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Group buys former Armour meatpacking site in Stockyards

The 16.8-acre site of the historic, former Armour meatpacking plant in Fort Worth’s Stockyards has changed hands, and its new owners aren’t saying anything about their plans. Chesapeake Land Development Co., which bought the site

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Hulen Pointe Shopping Center sold

Hulen Pointe Shopping Center, located in southwest Fort Worth on South Hulen Street one mile south of Hulen Mall, has been purchased by Addison-based Bo Avery with TriMarsh Properties for an undisclosed price.

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Dallas-Fort Worth in top five commercial real estate markets in 2015

According to the Emerging Trends in Real Estate 2015 report, just co-published by PwC US and the Urban Land Institute (ULI), Dallas-Fort Worth ranks No. 5, with two other Texas cities, Houston and Austin ranking at No. 1 and 2 respectively. San Francisco ranks No. 3 and Denver No. 4.

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Social House Fort Worth plans to open mid-November

Social House has leased 5,045 square feet at 2801-2873 W Seventh St. in Fort Worth, according to Xceligent Inc.

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Fort Worth temporarily stops issuing new home permits in TCU area

The moratorium will give a committee and the City Council time to review a proposed overlay that will pare the number of permissible unrelated adults living in the same house.

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U.S. auto makers report strong March sales

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NEW YORK (CNNMoney) -- Major automakers recorded another strong month of car and truck sales in March, kicking off the important spring selling season on a good note.
General Motors, Ford Motor and Chrysler Group all posted U.S. sales gains of 5 percent or better, while Toyota Motor sales edged up 1 percent from a year ago. Chrysler Group posted its best sales since December 2007.
Industrywide sales are poised to come in above the 15 million annual sales rate for the fifth straight month, after going nearly five years without reaching that benchmark. Other automakers such as Honda Motor are due to report results later Tuesday.
"American consumers appear to be quite confident in the economy, with snow storms and sequesters not deterring them a bit," said Michelle Krebs, senior analyst with Edmunds.com. "The story is the same as it has been: pent-up demand from old vehicles on the road is unleashing, credit is readily available at cheap rates, and new products are resonating with consumers."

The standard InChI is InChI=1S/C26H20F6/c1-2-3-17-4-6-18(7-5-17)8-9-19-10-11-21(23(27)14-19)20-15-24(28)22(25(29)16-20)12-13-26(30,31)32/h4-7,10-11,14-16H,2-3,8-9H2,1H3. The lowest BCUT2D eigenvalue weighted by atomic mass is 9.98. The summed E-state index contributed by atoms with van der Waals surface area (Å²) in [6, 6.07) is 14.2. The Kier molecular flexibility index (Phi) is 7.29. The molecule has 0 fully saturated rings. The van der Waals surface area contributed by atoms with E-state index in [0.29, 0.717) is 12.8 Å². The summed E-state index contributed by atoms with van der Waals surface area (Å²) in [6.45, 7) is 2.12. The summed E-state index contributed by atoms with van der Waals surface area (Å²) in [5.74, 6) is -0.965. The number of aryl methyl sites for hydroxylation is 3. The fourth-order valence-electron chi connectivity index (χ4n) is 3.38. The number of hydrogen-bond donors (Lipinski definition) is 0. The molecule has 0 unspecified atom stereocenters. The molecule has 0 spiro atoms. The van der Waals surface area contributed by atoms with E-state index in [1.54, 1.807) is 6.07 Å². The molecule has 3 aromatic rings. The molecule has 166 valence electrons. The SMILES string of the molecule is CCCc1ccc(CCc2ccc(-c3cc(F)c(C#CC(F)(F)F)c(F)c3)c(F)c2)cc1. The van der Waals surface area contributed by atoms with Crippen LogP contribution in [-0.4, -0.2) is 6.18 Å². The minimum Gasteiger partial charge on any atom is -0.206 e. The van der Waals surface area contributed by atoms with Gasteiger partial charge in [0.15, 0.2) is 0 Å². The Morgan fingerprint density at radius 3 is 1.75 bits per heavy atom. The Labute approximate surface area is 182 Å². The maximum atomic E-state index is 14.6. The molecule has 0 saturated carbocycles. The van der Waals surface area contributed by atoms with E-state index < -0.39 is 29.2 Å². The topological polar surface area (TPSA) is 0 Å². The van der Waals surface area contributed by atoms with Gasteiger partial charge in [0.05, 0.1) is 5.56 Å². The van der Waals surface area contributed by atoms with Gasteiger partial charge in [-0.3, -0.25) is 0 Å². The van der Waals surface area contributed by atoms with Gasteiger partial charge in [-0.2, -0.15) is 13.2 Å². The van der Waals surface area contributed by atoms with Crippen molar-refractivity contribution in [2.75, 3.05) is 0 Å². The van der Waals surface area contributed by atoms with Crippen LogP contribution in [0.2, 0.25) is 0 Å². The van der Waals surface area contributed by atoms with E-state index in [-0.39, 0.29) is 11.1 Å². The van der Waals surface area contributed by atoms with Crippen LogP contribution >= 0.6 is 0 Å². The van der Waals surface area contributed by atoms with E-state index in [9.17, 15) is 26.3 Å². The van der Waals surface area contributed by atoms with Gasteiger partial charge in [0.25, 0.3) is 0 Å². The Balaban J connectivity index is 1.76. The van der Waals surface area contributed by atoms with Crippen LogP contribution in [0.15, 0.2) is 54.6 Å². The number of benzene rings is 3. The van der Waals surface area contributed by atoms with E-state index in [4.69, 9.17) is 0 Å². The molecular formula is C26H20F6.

All four automakers were roughly in line with sales forecasts for the month. GM and Ford both reported much stronger sales for pickups, SUVs and crossover models than they did for cars, while Chrysler's Ram truck unit also posted a large jump. That could be a sign that lower March gas prices helped bring truck buyers into showrooms.
GM said the rebound in the housing market also helped its truck sales. Sales to small businesses, including building contractors, jumped by nearly 15,000 vehicles at GM, a 32 percent jump compared to a year ago. The jump in home prices and home sales is leading contractors to start building more new homes than at any time in the last five years.
"We've seen pent-up demand driving car sales for a while now, but we hadn't really seen it in the truck sales," said Jesse Toprak, analyst with sales tracker TrueCar. "Now with the signs of life in construction, we're starting to see that pent-up demand for pickups showing up."
Toprak said another factor lifting car and truck sales is the strong performance of stocks. Record highs for major stock indexes are good news for auto sales, he said. It's not that people are selling stocks to buy vehicles, but when they see better performance in their investments, they are more willing to spend on big ticket items.
"It's a psychological green light that tells them it's OK to pull a trigger on a car purchase," he said.

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